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Publication numberUS4332168 A
Publication typeGrant
Application numberUS 06/140,796
Publication dateJun 1, 1982
Filing dateApr 16, 1980
Priority dateApr 20, 1979
Also published asDE2915971B1, DE2915971C2
Publication number06140796, 140796, US 4332168 A, US 4332168A, US-A-4332168, US4332168 A, US4332168A
InventorsClaus Aberle, James F. Ruger, Klaus-Peter Schulz
Original AssigneeEltro Gmbh
Export CitationBiBTeX, EndNote, RefMan
External Links: USPTO, USPTO Assignment, Espacenet
US 4332168 A
A radiometer has a concave mirror turnable about its optical axis and photoelectric converters which receive light waves reflected by the mirror and are mechanically coupled with the same. An interrupter disk is arranged in the path of the radiation which falls onto the mirror and has a side facing the mirror which is reflective. The converters are heated and a housing surrounds the mirror, the converters and the heater and is provided with a window located on the optical axis and permitting the admission of light to the mirror. An electronic circuit processes the various signals of the device. According to the invention the light-admitting window is arranged in the center of curvature of the hollow part-spherical mirror, which center of curvature is located behind or inwardly of the interrupter disk as seen in the direction of the incoming light. An arrangement is provided for producing a reference signal which is phase-locked with the rotation of the interrupter disk and a rectifier circuit of the electronic circuitry has a phase detector arrangement which is controlled by this reference signal.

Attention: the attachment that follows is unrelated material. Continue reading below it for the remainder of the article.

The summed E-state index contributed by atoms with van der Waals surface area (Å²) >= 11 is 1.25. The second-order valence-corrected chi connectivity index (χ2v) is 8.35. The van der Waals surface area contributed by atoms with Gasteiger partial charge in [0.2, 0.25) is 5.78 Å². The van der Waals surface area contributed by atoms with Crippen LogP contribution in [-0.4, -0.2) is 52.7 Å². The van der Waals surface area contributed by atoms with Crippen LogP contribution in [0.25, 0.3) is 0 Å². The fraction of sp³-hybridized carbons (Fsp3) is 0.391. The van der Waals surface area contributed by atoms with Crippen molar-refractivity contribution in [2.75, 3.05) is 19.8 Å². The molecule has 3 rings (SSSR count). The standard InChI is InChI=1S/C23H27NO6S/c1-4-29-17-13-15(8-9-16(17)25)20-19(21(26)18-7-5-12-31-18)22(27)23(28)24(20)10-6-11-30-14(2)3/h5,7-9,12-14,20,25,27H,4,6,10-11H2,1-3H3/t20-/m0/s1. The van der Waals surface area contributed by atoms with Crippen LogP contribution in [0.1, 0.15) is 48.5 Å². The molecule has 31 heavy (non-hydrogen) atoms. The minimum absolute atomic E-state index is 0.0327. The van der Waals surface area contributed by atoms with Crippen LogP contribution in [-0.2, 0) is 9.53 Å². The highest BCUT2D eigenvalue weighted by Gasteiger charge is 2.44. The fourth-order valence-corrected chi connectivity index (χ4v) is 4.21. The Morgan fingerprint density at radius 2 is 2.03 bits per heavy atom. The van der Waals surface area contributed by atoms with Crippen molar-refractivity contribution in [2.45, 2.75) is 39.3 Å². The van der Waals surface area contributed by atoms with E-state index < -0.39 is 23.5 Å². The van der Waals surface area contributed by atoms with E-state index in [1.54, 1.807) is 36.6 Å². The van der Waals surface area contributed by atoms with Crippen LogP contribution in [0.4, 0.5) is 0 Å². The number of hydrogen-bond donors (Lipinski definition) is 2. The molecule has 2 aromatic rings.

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What is claimed is:
1. A radiometer for measuring heat radiating from a defined spacial area, comprising a hollow mirror shaped to resemble a segment of a sphere and mounted for turning movement about its optical axis; a plurality of photoelectric convertors mechanically coupled with said mirror and arranged in the path of rays reflected by the same; a turntable interruptor disk interposed ahead of said mirror in the path of incident radiation and having a reflecting side facing towards the mirror; means for producing a reference signal which is coupled in phase-locked relationship with the rotation of said disk; heating means for heating said convertors; a housing surrounding said mirror, said convertors and said heating means and having a wall located ahead of said mirror and provided with an incident-light window located on said optical axis inwardly of said interruptor disk and arranged on the center of curvature of said mirror; and circuit means comprising amplifiers connected to receive signals from said convertors, a rectifier circuit including a phase-detector circuit controlled by said reference signal and a low-pass filter circuit receiving signals from said rectifier circuit, threshold value comparators and a multiplexer operative to sequentially supply the rectified signals to said threshold value comparators; said reference-signal producing means comprising an auxiliary disk coupled in phase-locked relationship with said interrupter disk and provided with reference indicia, and a detector responding to said reference indicia by producing said reference signal; said interrupter disk including a drive having a rotary drive shaft, and said auxiliary disk being mounted on said drive shaft for rotation therewith; said auxiliary disk being of transparent material and said indicia being constituted by opaque portions of said auxiliary disk for coding, said detector having an electric eye circuit a light beam of which is interrupted by said opaque portions during turning of the auxiliary disk; an amplifier/limiter and a demodulator connected in circuit subsequent to said detector so as to produce a pure sine-wave reference signal of substantially constant amplitude; and wherein said phase-detector circuit comprises a plurality of multipliers; said reference signal having a defined phase position and a frequency corresponding to that of said interrupter disk; coding on the said auxiliary disk being arranged so that the demodulated signal has a pure sine-wave shape, said auxiliary disk being rigidly connected for rotation with said interrupter disk for predetermining the phase position of the reference signal relative to the phase position of the signal produced at the converters.